Author: Mary Tompkins Lewis
Publisher: Phaidon Press
View: 6732With his distinctive paintings of landscapes, figures and still-lifes, Paulezanne (1839-1906) profoundly influenced the Cubists and the direction of0th-century art. This account of his life and work traces his full careerrom his early years in Aix-en-Provence, through his time in Paris studyinghe Old Masters and working with the Impressionists, to his later, reclusiveears back in Provence, when he produced the pictures that made him therecursor of a new art.;The book roots Cezanne in his own time and place,xamining his work within the issues and debates of his own generation,articularly those about the essential characteristics and direction ofrench art and society.
His Life and Work
Author: Hayden Herrera
Publisher: A&C Black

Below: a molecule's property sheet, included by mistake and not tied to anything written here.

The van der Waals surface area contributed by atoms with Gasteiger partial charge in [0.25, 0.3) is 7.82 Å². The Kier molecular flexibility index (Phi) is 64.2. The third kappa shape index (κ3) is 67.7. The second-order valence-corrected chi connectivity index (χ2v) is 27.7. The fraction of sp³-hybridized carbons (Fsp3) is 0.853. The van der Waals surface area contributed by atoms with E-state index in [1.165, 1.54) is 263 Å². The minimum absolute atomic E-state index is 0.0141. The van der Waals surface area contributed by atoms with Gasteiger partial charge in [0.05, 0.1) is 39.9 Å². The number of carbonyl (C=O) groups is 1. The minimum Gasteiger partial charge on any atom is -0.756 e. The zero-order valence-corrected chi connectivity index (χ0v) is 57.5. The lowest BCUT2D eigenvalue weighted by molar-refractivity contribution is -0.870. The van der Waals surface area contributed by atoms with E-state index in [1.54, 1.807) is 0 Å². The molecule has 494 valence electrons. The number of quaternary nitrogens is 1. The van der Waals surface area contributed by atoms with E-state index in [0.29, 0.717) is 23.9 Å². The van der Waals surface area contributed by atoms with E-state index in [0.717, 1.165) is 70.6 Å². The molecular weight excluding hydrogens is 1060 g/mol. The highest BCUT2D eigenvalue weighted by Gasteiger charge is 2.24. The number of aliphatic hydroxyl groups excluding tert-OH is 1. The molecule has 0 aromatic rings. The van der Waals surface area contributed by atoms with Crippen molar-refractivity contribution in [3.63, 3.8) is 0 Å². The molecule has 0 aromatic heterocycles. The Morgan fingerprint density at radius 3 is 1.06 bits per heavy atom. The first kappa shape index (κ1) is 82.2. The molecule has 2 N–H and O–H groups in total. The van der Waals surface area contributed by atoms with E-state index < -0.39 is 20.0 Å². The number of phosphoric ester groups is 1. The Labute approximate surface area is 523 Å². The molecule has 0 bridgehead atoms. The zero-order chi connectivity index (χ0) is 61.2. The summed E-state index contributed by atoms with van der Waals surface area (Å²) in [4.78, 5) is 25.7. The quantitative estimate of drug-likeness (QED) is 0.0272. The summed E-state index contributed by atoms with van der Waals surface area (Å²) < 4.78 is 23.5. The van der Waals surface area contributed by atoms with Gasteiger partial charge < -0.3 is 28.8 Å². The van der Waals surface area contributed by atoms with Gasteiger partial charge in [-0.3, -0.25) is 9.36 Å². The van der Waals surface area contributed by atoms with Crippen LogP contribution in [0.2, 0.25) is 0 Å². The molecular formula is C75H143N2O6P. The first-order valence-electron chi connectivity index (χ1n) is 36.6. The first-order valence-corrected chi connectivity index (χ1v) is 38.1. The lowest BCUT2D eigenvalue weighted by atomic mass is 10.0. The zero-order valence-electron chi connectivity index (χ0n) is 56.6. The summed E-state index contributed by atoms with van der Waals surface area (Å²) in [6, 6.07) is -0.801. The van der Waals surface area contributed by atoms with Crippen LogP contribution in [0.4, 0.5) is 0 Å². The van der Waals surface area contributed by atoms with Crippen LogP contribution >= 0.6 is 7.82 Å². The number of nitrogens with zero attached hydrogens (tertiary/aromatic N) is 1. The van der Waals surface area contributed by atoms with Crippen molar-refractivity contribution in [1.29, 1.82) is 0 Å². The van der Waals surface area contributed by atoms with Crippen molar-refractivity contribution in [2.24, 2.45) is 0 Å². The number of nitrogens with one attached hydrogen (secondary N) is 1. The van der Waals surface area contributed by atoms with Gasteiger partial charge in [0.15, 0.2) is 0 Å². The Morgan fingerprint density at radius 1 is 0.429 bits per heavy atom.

View: 1583Born in Turkey in 1904, Vosdanik Adoian escaped the massacres of Armenians in 1915 only to watch his mother die of starvation, his sister abandoned to an orphanage (where she disappeared), and his remaining family scattered in their flight from the Turks. Arriving with another sister in Massachusetts, in 1920, Adoian invented the pseudonym Arshile Gorky - and obliterated his past. Claiming to be a distant cousin of the novelist Maxim Gorky, trained at the Rhode Island School of Design, he found work as an art teacher, moved to New York, and meanwhile undertook a program of rigorous, solitary study, schooling himself in the modern painters he most admired, especially Cezannes and Picasso. By the thirties Gorky was recognized as a leader by Willem de Kooning and David Smith, among others, but it was only in 1939 that he entered his most fruitful period and developed the style known as Abstract Surrealism. His masterpieces - enigmatic works that both baffled viewers and moved them to tears - established Gorky's genius, and influenced the great generation of postwar American painters, even as Gorky faced a series of personal catastrophes. Hayden Herrera's biography is the first to interpret Gorky's work in depth. The result of more than three decades of scholarship - and a lifelong engagement with Gorky's paintings - ARSHILE GORKY traces the progress from apprentice to master of the man Andre Breton called 'the most important painter in American history'.